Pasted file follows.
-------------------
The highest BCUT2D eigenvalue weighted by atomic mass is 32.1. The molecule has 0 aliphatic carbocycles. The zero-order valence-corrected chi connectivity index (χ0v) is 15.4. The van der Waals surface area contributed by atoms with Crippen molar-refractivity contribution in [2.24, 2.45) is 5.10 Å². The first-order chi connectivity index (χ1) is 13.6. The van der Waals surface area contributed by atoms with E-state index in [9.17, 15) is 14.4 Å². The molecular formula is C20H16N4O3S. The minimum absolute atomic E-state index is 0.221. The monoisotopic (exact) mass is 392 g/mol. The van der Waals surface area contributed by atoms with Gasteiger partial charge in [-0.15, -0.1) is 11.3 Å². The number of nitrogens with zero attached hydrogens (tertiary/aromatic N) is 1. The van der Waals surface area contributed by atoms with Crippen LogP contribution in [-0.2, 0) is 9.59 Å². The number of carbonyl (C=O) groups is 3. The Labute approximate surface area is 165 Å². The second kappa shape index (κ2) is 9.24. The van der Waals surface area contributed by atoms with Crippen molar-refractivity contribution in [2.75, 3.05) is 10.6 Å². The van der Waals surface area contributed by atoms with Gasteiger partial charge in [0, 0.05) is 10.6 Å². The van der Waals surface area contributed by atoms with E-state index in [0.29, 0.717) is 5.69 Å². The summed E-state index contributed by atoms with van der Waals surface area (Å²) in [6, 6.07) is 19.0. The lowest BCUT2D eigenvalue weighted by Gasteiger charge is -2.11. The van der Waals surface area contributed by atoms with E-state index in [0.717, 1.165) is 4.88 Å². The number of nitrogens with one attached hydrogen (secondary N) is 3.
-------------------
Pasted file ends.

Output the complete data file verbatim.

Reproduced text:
The highest BCUT2D eigenvalue weighted by atomic mass is 32.1. The molecule has 0 aliphatic carbocycles. The zero-order valence-corrected chi connectivity index (χ0v) is 15.4. The van der Waals surface area contributed by atoms with Crippen molar-refractivity contribution in [2.24, 2.45) is 5.10 Å². The first-order chi connectivity index (χ1) is 13.6. The van der Waals surface area contributed by atoms with E-state index in [9.17, 15) is 14.4 Å². The molecular formula is C20H16N4O3S. The minimum absolute atomic E-state index is 0.221. The monoisotopic (exact) mass is 392 g/mol. The van der Waals surface area contributed by atoms with Gasteiger partial charge in [-0.15, -0.1) is 11.3 Å². The number of nitrogens with zero attached hydrogens (tertiary/aromatic N) is 1. The van der Waals surface area contributed by atoms with Crippen LogP contribution in [-0.2, 0) is 9.59 Å². The number of carbonyl (C=O) groups is 3. The Labute approximate surface area is 165 Å². The second kappa shape index (κ2) is 9.24. The van der Waals surface area contributed by atoms with Crippen molar-refractivity contribution in [2.75, 3.05) is 10.6 Å². The van der Waals surface area contributed by atoms with Gasteiger partial charge in [0, 0.05) is 10.6 Å². The van der Waals surface area contributed by atoms with E-state index in [0.29, 0.717) is 5.69 Å². The summed E-state index contributed by atoms with van der Waals surface area (Å²) in [6, 6.07) is 19.0. The lowest BCUT2D eigenvalue weighted by Gasteiger charge is -2.11. The van der Waals surface area contributed by atoms with E-state index in [0.717, 1.165) is 4.88 Å². The number of nitrogens with one attached hydrogen (secondary N) is 3.